--Israel's Ambassador to the United States, Michael Oren, has much more on the newly thriving West Bank economy--and Israel's indispensable role in helping to foster it--in this must read Wall Street Journal piece.
During our conversation, Lt. Col. Leibovich mentioned three reasons for the improved security situation in the West Bank, which is, obviously, directly linked to the territory's economic fortunes.
1) The combination of the security fence (its importance cannot be overstated) and top-notch security at West Bank border crossings (where Israeli troops still stop Palestinians carrying grenades and knives on a regular basis), not to mention superior operational activity and intelligence work, has led to a breakdown of the terror infrastructure in the West Bank.
2) Leibovich calls the efforts of U.S. General Keith Dayton to train Palestinian security forces a big success. More than 2,100 members of these security forces, trained by Dayton in neighboring Jordan, are now patrolling seven major West Bank cities. She says they have helped reestablish law and order in the West Bank. It is worth mentioning here that serious questions exist about the Dayton program, including what those Palestinian security forces--some of whom are ex-terrorists--will do with their new weaponry and training if things go sour or if Israeli troops ever withdraw from the West Bank entirely. Let's not forget that Palestinian president Mahmoud Abbas's "moderate" Fatah party, which is the main power broker in the West Bank (however tenuously) and has a long history of terrorist activity, has not all of a sudden turned dovish.
3) Leibovich says that while Hamas does have a strong presence in the West Bank, many Palestinians there see the hellish situation in Hamas-ruled Gaza and want no parts of Islamist rule. Let's hope so.
Oren's WSJ piece expounds on that point:
The vitality of the West Bank also accentuates the backwardness and despair prevailing in Gaza. In place of economic initiatives that might relieve the nearly 40% unemployment in the Gaza Strip, the radical Hamas government has imposed draconian controls subject to Shariah law. Instead of investing in new shopping centers and restaurants, Hamas has spent millions of dollars restocking its supply of rockets and mortar shells. Rather than forge a framework for peace, Hamas has wrought war and brought economic hardship to civilians on both sides of the borders.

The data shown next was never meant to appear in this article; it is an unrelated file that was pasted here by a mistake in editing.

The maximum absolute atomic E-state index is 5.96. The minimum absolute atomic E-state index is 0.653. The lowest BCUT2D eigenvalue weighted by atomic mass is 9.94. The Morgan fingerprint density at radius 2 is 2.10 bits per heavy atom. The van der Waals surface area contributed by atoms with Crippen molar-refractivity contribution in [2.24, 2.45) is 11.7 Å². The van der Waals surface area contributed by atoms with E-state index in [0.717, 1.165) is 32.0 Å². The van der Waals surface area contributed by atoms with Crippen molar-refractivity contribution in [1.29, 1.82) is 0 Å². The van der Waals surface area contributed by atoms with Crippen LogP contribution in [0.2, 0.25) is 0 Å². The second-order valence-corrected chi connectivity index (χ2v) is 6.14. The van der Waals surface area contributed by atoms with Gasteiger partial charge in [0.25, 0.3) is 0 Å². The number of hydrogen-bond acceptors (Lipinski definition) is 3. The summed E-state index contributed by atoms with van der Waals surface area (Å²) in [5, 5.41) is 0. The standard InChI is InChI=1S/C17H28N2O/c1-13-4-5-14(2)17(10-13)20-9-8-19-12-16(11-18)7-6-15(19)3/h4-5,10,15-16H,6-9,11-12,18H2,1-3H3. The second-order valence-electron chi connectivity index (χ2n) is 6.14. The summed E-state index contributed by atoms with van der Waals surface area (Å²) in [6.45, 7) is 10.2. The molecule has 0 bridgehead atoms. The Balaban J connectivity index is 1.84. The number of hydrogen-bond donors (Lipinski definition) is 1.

The people of Gaza will have to take notice of their West Bank counterparts and wonder why they, too, cannot enjoy the same economic benefits and opportunities.
That is the hope--although, as Israeli diplomat Abba Eban once famously pointed out, the Palestinians "never miss an opportunity to miss an opportunity." Just read this sobering YNet piece, which puts the current West Bank economic revivial in the context of previous ones in 1987 and 2000--obviously, two very significant years in recent Israeli/Palestinian history. That's right, both intifadas erupted in times of relative economic stability and growth in the West Bank.
At any rate, the Netanyahu government receives major credit for its economic/security strategy in the West Bank, which is clearly working. But don't expect any to be forthcoming from the likes of the UN, where Israel-bashing is the favorite pasttime (The Goldstone Report is just the latest outrage). One can only hope that the Obama administration will see the obvious wisdom of Netanyahu's "bottom up" approach in the West Bank--and readjust its continued hardline and misguided demands on Israel accordingly. Although I fear the announcement that Obama has won the Nobel Peace Prize will certainly do little to dissuade him from his current destructive course in the Middle East.